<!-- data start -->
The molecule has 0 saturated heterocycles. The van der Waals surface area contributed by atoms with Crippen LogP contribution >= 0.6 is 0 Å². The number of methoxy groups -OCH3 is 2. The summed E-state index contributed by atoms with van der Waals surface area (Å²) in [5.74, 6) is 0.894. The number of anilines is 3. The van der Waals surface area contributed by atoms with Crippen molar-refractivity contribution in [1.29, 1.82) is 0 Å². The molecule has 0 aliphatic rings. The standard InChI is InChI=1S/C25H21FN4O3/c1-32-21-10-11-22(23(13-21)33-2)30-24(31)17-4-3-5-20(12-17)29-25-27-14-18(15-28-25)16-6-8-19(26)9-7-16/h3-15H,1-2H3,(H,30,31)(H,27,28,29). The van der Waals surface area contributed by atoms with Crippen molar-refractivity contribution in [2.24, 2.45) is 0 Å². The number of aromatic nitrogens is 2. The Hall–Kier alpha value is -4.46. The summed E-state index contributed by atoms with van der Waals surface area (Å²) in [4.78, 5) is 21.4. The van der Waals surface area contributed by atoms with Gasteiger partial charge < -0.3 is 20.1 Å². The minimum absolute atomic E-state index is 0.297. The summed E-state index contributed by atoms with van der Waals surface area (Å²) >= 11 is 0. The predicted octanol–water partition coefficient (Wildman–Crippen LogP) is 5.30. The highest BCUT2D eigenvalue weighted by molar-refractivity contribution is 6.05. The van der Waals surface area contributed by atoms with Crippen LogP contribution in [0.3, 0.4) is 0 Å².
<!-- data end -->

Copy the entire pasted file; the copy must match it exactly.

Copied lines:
The molecule has 0 saturated heterocycles. The van der Waals surface area contributed by atoms with Crippen LogP contribution >= 0.6 is 0 Å². The number of methoxy groups -OCH3 is 2. The summed E-state index contributed by atoms with van der Waals surface area (Å²) in [5.74, 6) is 0.894. The number of anilines is 3. The van der Waals surface area contributed by atoms with Crippen molar-refractivity contribution in [1.29, 1.82) is 0 Å². The molecule has 0 aliphatic rings. The standard InChI is InChI=1S/C25H21FN4O3/c1-32-21-10-11-22(23(13-21)33-2)30-24(31)17-4-3-5-20(12-17)29-25-27-14-18(15-28-25)16-6-8-19(26)9-7-16/h3-15H,1-2H3,(H,30,31)(H,27,28,29). The van der Waals surface area contributed by atoms with Crippen molar-refractivity contribution in [2.24, 2.45) is 0 Å². The number of aromatic nitrogens is 2. The Hall–Kier alpha value is -4.46. The summed E-state index contributed by atoms with van der Waals surface area (Å²) in [4.78, 5) is 21.4. The van der Waals surface area contributed by atoms with Gasteiger partial charge < -0.3 is 20.1 Å². The minimum absolute atomic E-state index is 0.297. The summed E-state index contributed by atoms with van der Waals surface area (Å²) >= 11 is 0. The predicted octanol–water partition coefficient (Wildman–Crippen LogP) is 5.30. The highest BCUT2D eigenvalue weighted by molar-refractivity contribution is 6.05. The van der Waals surface area contributed by atoms with Crippen LogP contribution in [0.3, 0.4) is 0 Å².